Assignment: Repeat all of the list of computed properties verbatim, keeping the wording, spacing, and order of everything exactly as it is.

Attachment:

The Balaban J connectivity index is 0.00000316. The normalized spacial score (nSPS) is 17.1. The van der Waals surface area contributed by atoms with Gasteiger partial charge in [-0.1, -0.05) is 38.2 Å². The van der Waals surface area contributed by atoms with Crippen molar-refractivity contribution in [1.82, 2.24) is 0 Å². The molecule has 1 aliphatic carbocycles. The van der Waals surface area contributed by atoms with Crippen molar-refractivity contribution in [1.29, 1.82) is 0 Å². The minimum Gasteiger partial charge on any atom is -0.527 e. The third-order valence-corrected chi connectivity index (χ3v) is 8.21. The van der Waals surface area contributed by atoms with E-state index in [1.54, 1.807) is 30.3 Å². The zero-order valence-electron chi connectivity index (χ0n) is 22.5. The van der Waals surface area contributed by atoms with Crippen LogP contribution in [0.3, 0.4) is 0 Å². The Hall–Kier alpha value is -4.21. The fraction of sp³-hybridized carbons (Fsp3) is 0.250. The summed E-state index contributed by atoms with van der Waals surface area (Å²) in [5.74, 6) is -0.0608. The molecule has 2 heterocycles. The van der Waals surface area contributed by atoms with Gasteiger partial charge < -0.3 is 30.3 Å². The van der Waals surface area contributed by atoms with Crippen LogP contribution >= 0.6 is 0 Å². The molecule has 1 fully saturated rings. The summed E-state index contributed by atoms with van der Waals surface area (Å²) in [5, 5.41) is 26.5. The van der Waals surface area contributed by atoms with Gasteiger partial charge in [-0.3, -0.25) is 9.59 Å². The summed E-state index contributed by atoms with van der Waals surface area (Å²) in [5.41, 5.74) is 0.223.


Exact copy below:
The Balaban J connectivity index is 0.00000316. The normalized spacial score (nSPS) is 17.1. The van der Waals surface area contributed by atoms with Gasteiger partial charge in [-0.1, -0.05) is 38.2 Å². The van der Waals surface area contributed by atoms with Crippen molar-refractivity contribution in [1.82, 2.24) is 0 Å². The molecule has 1 aliphatic carbocycles. The van der Waals surface area contributed by atoms with Crippen molar-refractivity contribution in [1.29, 1.82) is 0 Å². The minimum Gasteiger partial charge on any atom is -0.527 e. The third-order valence-corrected chi connectivity index (χ3v) is 8.21. The van der Waals surface area contributed by atoms with E-state index in [1.54, 1.807) is 30.3 Å². The zero-order valence-electron chi connectivity index (χ0n) is 22.5. The van der Waals surface area contributed by atoms with Crippen LogP contribution in [0.3, 0.4) is 0 Å². The Hall–Kier alpha value is -4.21. The fraction of sp³-hybridized carbons (Fsp3) is 0.250. The summed E-state index contributed by atoms with van der Waals surface area (Å²) in [5.74, 6) is -0.0608. The molecule has 2 heterocycles. The van der Waals surface area contributed by atoms with Gasteiger partial charge < -0.3 is 30.3 Å². The van der Waals surface area contributed by atoms with Crippen LogP contribution >= 0.6 is 0 Å². The molecule has 1 fully saturated rings. The summed E-state index contributed by atoms with van der Waals surface area (Å²) in [5, 5.41) is 26.5. The van der Waals surface area contributed by atoms with Gasteiger partial charge in [-0.3, -0.25) is 9.59 Å². The summed E-state index contributed by atoms with van der Waals surface area (Å²) in [5.41, 5.74) is 0.223.